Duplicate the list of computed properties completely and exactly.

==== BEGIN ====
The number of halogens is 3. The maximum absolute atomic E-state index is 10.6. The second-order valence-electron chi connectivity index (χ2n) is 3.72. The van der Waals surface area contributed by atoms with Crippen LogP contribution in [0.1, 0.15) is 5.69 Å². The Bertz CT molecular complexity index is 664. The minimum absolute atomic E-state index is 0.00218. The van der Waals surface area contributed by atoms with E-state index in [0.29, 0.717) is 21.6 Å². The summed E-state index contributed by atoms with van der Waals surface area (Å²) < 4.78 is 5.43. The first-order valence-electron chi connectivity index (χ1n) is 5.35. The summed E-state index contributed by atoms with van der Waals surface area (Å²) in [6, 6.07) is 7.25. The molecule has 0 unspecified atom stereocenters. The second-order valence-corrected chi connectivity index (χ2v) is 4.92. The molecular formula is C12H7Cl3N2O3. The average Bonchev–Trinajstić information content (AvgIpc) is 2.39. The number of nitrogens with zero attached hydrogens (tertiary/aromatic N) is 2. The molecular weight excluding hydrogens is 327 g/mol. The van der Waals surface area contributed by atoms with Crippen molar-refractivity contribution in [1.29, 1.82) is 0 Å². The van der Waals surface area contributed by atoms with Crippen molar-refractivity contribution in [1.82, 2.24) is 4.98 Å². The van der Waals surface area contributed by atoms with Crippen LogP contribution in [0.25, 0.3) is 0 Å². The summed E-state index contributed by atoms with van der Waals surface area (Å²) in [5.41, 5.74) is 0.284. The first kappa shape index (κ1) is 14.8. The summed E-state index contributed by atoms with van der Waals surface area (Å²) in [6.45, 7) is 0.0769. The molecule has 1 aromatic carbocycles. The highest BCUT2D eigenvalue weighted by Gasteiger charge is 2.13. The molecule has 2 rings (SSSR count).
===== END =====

The number of halogens is 3. The maximum absolute atomic E-state index is 10.6. The second-order valence-electron chi connectivity index (χ2n) is 3.72. The van der Waals surface area contributed by atoms with Crippen LogP contribution in [0.1, 0.15) is 5.69 Å². The Bertz CT molecular complexity index is 664. The minimum absolute atomic E-state index is 0.00218. The van der Waals surface area contributed by atoms with E-state index in [0.29, 0.717) is 21.6 Å². The summed E-state index contributed by atoms with van der Waals surface area (Å²) < 4.78 is 5.43. The first-order valence-electron chi connectivity index (χ1n) is 5.35. The summed E-state index contributed by atoms with van der Waals surface area (Å²) in [6, 6.07) is 7.25. The molecule has 0 unspecified atom stereocenters. The second-order valence-corrected chi connectivity index (χ2v) is 4.92. The molecular formula is C12H7Cl3N2O3. The average Bonchev–Trinajstić information content (AvgIpc) is 2.39. The number of nitrogens with zero attached hydrogens (tertiary/aromatic N) is 2. The molecular weight excluding hydrogens is 327 g/mol. The van der Waals surface area contributed by atoms with Crippen molar-refractivity contribution in [1.29, 1.82) is 0 Å². The van der Waals surface area contributed by atoms with Crippen molar-refractivity contribution in [1.82, 2.24) is 4.98 Å². The van der Waals surface area contributed by atoms with Crippen LogP contribution in [0.25, 0.3) is 0 Å². The summed E-state index contributed by atoms with van der Waals surface area (Å²) in [5.41, 5.74) is 0.284. The first kappa shape index (κ1) is 14.8. The summed E-state index contributed by atoms with van der Waals surface area (Å²) in [6.45, 7) is 0.0769. The molecule has 1 aromatic carbocycles. The highest BCUT2D eigenvalue weighted by Gasteiger charge is 2.13. The molecule has 2 rings (SSSR count).